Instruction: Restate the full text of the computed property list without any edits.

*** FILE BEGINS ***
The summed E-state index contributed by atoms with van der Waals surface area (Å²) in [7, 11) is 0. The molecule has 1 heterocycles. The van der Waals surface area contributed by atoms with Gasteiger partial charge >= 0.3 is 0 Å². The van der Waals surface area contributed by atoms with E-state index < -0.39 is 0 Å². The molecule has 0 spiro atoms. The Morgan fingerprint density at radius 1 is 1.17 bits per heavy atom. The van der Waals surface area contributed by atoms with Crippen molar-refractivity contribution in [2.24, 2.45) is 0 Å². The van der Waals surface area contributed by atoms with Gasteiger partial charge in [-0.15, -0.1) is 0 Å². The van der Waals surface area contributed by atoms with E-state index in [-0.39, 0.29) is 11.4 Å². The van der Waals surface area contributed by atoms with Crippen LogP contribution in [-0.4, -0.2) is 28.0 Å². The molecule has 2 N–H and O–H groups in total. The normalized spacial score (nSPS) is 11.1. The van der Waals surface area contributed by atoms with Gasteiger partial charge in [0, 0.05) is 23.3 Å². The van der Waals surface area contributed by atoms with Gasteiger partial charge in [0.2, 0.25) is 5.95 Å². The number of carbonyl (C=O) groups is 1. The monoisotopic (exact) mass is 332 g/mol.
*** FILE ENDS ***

The summed E-state index contributed by atoms with van der Waals surface area (Å²) in [7, 11) is 0. The molecule has 1 heterocycles. The van der Waals surface area contributed by atoms with Gasteiger partial charge >= 0.3 is 0 Å². The van der Waals surface area contributed by atoms with E-state index < -0.39 is 0 Å². The molecule has 0 spiro atoms. The Morgan fingerprint density at radius 1 is 1.17 bits per heavy atom. The van der Waals surface area contributed by atoms with Crippen molar-refractivity contribution in [2.24, 2.45) is 0 Å². The van der Waals surface area contributed by atoms with Gasteiger partial charge in [-0.15, -0.1) is 0 Å². The van der Waals surface area contributed by atoms with E-state index in [-0.39, 0.29) is 11.4 Å². The van der Waals surface area contributed by atoms with Crippen LogP contribution in [-0.4, -0.2) is 28.0 Å². The molecule has 2 N–H and O–H groups in total. The normalized spacial score (nSPS) is 11.1. The van der Waals surface area contributed by atoms with Gasteiger partial charge in [0, 0.05) is 23.3 Å². The van der Waals surface area contributed by atoms with Gasteiger partial charge in [0.2, 0.25) is 5.95 Å². The number of carbonyl (C=O) groups is 1. The monoisotopic (exact) mass is 332 g/mol.